On Thursday, France took the “extraordinary” step of recalling its Rome ambassador, marking a new low in the “worst crisis between the two neighbouring countries since the Second World War”, says The Guardian.
Tensions between France and Italy have simmered since last year’s Italian elections, which produced a coalition between two populist parties – the right-wing, anti-immigrant Lega and the broadly anti-establishment grass-roots Five Star Movement.
Meanwhile, Italy’s co-deputy prime ministers, Luigi Di Maio and Matteo Salvini, have barracked Macron with “a series of increasingly personal slurs”, says news site France 24. The two governments have also clashed repeatedly over Europe’s response to migration.
Tensions came to a head last week, when Di Maio visited Paris to meet representatives of the so-called gilets jaunes, the protestors who have brought French cities to a standstill every weekend for almost three months.
An ideologically diverse group of disenchanted voters, many of the protesters’ core concerns – the rising cost of living, a disconnected political class, establishment bias in the media – chime with those of Italy’s populist rulers.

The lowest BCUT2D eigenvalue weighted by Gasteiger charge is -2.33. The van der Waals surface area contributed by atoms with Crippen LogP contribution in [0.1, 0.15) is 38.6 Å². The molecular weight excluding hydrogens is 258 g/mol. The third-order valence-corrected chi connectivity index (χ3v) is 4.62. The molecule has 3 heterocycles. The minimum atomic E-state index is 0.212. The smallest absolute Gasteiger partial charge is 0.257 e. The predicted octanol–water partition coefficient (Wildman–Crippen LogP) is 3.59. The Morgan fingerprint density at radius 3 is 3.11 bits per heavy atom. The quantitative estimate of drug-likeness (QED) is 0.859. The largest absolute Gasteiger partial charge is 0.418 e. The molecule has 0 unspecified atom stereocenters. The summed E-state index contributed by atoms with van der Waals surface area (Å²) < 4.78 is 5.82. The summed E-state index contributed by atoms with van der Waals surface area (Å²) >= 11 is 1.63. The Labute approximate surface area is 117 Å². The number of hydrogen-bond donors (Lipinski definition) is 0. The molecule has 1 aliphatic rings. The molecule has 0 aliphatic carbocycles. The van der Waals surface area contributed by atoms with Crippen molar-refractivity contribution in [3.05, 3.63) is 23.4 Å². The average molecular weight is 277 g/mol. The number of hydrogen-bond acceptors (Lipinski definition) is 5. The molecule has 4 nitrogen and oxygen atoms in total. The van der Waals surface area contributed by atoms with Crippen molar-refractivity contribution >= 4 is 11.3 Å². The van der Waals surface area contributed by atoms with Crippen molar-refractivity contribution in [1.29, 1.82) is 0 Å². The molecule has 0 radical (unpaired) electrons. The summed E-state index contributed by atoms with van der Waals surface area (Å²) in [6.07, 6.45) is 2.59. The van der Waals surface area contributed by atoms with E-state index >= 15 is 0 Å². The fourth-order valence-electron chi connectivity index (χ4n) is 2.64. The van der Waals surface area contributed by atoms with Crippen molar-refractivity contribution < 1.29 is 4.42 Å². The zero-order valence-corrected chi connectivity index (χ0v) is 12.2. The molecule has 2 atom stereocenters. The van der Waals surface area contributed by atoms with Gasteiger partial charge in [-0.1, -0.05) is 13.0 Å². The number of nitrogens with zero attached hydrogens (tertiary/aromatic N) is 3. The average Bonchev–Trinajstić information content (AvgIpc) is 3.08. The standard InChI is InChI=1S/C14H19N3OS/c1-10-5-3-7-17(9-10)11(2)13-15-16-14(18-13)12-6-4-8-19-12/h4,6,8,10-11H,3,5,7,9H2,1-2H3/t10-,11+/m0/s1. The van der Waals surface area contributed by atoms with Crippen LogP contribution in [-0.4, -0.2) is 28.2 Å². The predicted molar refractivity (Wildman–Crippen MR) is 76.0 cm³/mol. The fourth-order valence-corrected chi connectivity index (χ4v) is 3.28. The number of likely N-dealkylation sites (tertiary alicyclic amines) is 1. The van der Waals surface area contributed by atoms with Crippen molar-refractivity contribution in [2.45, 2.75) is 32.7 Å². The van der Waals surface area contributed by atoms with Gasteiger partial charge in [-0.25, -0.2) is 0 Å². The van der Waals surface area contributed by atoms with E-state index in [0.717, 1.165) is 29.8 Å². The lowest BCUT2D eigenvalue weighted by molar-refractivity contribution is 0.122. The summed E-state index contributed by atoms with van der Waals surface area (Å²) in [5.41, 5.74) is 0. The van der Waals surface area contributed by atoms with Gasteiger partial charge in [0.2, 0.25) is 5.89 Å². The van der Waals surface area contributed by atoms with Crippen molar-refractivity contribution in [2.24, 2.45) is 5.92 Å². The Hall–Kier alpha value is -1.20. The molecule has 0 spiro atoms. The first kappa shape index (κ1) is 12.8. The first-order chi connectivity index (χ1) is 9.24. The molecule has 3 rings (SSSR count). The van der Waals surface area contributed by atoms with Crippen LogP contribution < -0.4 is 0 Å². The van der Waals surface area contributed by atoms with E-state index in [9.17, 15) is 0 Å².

Di Maio uploaded a photo on social media showing him posing alongside gilets jaunes members who are standing as candidates in the European Parliament elections in May, with the caption: “The winds of changes have crossed the Alps.”
Jan Zielonka, a professor of European politics at the University of Oxford, told France 24 that for Di Maio and Salvini, Macron “represents the liberal establishment they detest so much” – while the French president has “relished the confrontation with Europe’s populists”.
What will happen next?
Former Italian PM Enrico Letta, now dean of Science Po’s Paris School of International Affairs, told CNN that the row was so politically valuable for both parties that reconciliation before the EU elections in May was unlikely.
Macron “was elected as a shield against a big populist” in the shape of far-right leader Marine Le Pen and believes that setting himself up as the bulwark of moderation “can be successful for him in Europe” too, says Letta.
Indeed, as long as this raucous duo remain in power, “it’s difficult to imagine the French-Italian brawl breaking up without someone’s nose being broken”, he concludes.